Scratch

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Teaching with technology opposed to from


Contents

What is Scratch?

Instead of rewriting the description here is an explination from the MIT creators

Scratch is a programming language that makes it easy to create your own interactive stories, animations, games, music, and art -- and share your creations on the web.
As young people create and share Scratch projects, they learn important mathematical and computational ideas, while also learning to think creatively, reason systematically, and work collaboratively.

Plain and simple Scratch is a space that allows for the creation of objects that allow students to show their own understanding with relation to logical thinking and abstract thought. The beauty of this is that it can allow students to be divergent in their thinking and even create projects that can eventually interact with the physical world. The biggest question of course is how does this fit into my curriculum? Well that depends first of all on what you teach, Scratch may be a programming language at its base but there are opportunities for students to show what they know using the software.

There are always different ways to look at creating projects. One is you could create an opportunity for Scratch to be central to a unit of study. Perhaps you are an English teacher and want your students to use Scratch to tell stories, perhaps you are a Math teacher and want your students to experience the use of logic within a real context, or perhaps you are a Technology teacher and want your students to build a game for others to experience.

All of these are possible with Scratch.

Another way to look at this is sharing with students Scratch in relation to their own showcasing of their learning. So as a Social Studies teacher perhaps I want students to show their understanding of the causes of World War One, perhaps I offer students the idea of using Scratch to show this. Perhaps I am a Science teacher and I want students to share their understanding of the different theories on the creation of the universe Scratch is a way they could share their own simulations.

The beauty of Scratch is you can create in depth opportunities to learn or simply offer students a different way to showcase their own understandings. The best part is it can be done for Free!

Why use Scratch with Students?

What things are possible?

There are many different ways that you can use Scratch to achieve your goals for student learning. At the most basic Scratch is a great tool to introduce computer science and programming concepts. However these aren't the only things that Scratch has been designed to do.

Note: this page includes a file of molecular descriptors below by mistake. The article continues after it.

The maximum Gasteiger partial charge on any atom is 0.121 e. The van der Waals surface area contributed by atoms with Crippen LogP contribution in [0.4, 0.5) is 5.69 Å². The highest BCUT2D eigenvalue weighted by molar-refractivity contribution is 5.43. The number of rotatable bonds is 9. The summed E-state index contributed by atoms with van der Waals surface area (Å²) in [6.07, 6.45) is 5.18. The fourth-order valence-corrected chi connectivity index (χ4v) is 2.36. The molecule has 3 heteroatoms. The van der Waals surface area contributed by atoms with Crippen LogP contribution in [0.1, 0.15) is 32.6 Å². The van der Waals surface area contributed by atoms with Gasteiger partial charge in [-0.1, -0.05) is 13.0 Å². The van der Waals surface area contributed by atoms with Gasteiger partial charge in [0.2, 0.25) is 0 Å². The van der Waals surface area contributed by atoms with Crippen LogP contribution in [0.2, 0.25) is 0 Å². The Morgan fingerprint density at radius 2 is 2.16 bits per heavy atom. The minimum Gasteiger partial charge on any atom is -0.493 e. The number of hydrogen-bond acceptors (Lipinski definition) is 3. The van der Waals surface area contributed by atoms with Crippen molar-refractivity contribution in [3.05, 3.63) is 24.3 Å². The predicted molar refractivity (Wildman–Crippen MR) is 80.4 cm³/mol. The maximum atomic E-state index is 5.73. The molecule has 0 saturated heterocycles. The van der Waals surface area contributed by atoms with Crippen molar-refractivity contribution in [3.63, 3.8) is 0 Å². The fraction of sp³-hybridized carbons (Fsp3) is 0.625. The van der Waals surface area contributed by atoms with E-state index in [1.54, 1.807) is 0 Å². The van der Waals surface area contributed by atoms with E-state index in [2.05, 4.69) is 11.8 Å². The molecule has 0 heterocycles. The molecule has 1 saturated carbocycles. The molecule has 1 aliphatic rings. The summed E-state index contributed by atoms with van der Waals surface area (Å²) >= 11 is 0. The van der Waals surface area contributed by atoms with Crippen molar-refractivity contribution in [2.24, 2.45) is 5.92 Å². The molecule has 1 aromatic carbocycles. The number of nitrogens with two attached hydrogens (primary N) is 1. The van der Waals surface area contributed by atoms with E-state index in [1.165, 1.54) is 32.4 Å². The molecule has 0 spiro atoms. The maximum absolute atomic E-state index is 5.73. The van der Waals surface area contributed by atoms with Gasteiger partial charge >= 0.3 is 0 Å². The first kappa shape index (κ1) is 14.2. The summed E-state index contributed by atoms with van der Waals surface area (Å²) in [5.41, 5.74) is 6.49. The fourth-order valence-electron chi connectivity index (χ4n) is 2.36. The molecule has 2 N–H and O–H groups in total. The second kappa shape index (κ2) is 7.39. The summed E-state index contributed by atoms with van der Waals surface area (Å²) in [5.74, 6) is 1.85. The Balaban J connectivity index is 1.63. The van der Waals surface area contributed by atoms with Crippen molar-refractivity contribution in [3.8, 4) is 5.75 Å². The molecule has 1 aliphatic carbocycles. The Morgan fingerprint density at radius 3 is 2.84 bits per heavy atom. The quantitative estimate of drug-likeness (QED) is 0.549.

Mathematical concepts such as logic

Scratch is also a great platform for students to begin creating stories of their own, whether they are in the form of a traditional narrative or something that is a little different.

Creativity is

Telling stories and constructing narratives are thing http://web.media.mit.edu/~kbrennan/pixar/

Starting with Scratch

Instead of re writing why not go here?

http://info.scratch.mit.edu/Support/Reference_Guide_1.4

http://scratched.media.mit.edu/sites/default/files/Scratch2.swf

The Interface

What Can You Do with These 8 Blocks?

Drawing with Scratch

Story Telling with Scratch

Creating Games with Scratch

Scrolling Tutorial

http://scratch.mit.edu/projects/WeirdF/678431

Learning with Scratch

Being Social

Galleries

Design Studios


Other Educators Around the World

Other Ideas

Other Scratch Ideas

Creating Simulations

Other Programming Ideas

Resources

Scratch-ed


Design Studio Activities

JUST IDEAS

Things to Try to start with


Try some extras

Make your sprite Walk

Create a pattern

Add costumes


What Scratch projects can you make if you only use 8 different types of blocks (move, turn, say, think, set size, play sound, wait, when clicked)?

Interface of Scratch...

Blocks Programming area Stage vs. Sprite


Types of Movement

  • motion
  • looks
  • sound
  • pen
  • Control
  • sensing
  • numbers
  • variables

Learning

http://scratch.mit.edu/projects/Wickimen/685556

http://scratch.mit.edu/projects/blahdeblah/104408


http://scratch.mit.edu/projects/Maki-Tak/693655


http://info.scratch.mit.edu/Video_Tutorials


http://scratched.media.mit.edu/stories/scratch-day-teachers-college

http://scratched.media.mit.edu/discussions/teaching-scratch/reading-and-writing-scratch


From Scratch
members follow along | how to sell weed
The Scratchbook
members go at their own pace
Backscratch
members work in pairs
Scratching for Seeds
members start with a | “weed” project
Scratch That, Rewind!
members undo a popular project
Scratch the Tape!
members remix a popular project

Taken from SIX WAYS TO SCRATCH THE SURFACE Prepared by Chris Hampson




Scratch

Objectives

• To have teachers begin to look at Scratch as a way to introduce students to logical thinking statements. • To engage teachers in a more open ended opportunity for learning • To begin to learn a program that allows for creativity and thinking

Things to engage teachers in • Creating Simple Games • Tell a short story • Draw and Animate • Program A Bot • Make Another One Better (need to find some programs to do this prior, also like the remix title in the original)

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